PALM BEACH GARDENS, Fla. — When a lake partly surrounds the 18th green on any course you expect to find plenty of golf balls, maybe a few clubs and perhaps even an entire bag at the bottom. After all, this is the most frustrating game on earth.
What you don’t expect to see a few feet from the fringe is a car floating on top of that water. At least not a Honda Pilot Trailsport.
That is unless you’ve attended the Honda Classic.
Then you know one of the most frequently asked questions at PGA National the week of the Honda isn’t “Is Tiger Woods playing?” (The answer has been “no” since 2018.)
Or, “Where can I buy beer?” (OK, that one, maybe).
Rather, “How did they get that car onto the lake?”
No, it’s not by attaching it to a helicopter and dropping it onto the platform, a theory many have posited to John Johnson, who has been in charge of the floating and anchoring of the vehicle for 30 years.
Or another of Johnson’s favorites: “Did they attach the car to a huge crane that set it on the platform?”
The SUV will be floated by the 18th green for the very last time in 2023. The process took two days but Honda Motors is ending its sponsorship of the tournament after this year’s event, which runs Thursday through Sunday.
“It’s a bit emotional for us this year,” Honda Executive Director Andrew George said.
After the platform was delivered to the shore by a flatbed, it was positioned at the edge of the water by a boom tractor. The Honda then was driven onto the stage using a bunch of plywood and two steel ramps.
The crew then had to fight the wind and avoid the fountains and underwater cables as the platform was pulled about 800 feet by a 12-foot boat.
“We get it out to our location and then we have to position it,” said site supervisor Gary Klobukowski. “We’ll have the spotter on shore and he knows from the past where we set this. He’ll signal to us, ‘you need to spin the front end around,’ how to angle the vehicle.”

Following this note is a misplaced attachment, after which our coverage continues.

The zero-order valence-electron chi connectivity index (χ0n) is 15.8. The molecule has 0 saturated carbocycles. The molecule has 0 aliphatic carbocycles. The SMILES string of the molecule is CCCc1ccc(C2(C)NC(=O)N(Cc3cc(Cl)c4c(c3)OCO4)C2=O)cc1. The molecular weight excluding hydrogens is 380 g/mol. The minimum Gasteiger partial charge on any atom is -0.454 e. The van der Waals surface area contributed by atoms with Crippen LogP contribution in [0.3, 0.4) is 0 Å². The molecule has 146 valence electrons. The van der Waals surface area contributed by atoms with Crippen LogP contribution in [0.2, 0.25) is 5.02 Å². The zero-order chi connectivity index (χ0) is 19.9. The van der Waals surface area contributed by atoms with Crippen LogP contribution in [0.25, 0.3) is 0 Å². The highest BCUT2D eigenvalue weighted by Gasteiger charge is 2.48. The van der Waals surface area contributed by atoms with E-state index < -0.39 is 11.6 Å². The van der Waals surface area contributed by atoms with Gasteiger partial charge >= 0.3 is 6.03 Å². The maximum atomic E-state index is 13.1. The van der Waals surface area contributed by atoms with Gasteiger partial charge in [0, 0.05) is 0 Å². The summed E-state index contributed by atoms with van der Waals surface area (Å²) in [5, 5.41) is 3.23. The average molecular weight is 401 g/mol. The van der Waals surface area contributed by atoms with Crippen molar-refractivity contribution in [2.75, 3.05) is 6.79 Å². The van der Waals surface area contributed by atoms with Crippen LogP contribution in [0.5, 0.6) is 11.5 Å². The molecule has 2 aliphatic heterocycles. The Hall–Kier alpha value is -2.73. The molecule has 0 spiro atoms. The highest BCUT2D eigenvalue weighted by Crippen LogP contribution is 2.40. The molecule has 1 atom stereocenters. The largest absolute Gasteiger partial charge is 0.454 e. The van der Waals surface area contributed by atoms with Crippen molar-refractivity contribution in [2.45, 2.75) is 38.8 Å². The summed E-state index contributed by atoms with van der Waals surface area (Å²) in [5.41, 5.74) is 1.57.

While it is being pulled, Johnson is in the water hanging onto the platform while steering it. The biggest challenge then is gators.
“Usually they just pass around and take a look,” he said.
The platform is anchored by about 24 old tires filled with concrete that weigh more than 7,000 pounds. The depth of the water is 8 to 10 feet.
Those anchors were moved in place by a forklift as the platform sat by the shore.
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Once anchored, the vehicle is monitored each day, as is the weather. A bad storm, like the one that hit in 2015, could cause the lake to rise and flood the vehicle. Any threat of excessive rain and workers will adjust the height of the raft. One year, when Honda was played at Mirasol, a hailstorm dinged the car.
Pranksters taking out their boats at night and decorating the vehicle with beer cans and bottles. It has happened.
The occasional stray golf ball could cause damage. One year, an amateur in the pro-am hit a shot that cracked a window. Crews had to tow the boat back to shore to get the window replaced.
“This is a true kickoff to the Honda Classic,” George said, “the car going out to the water.”
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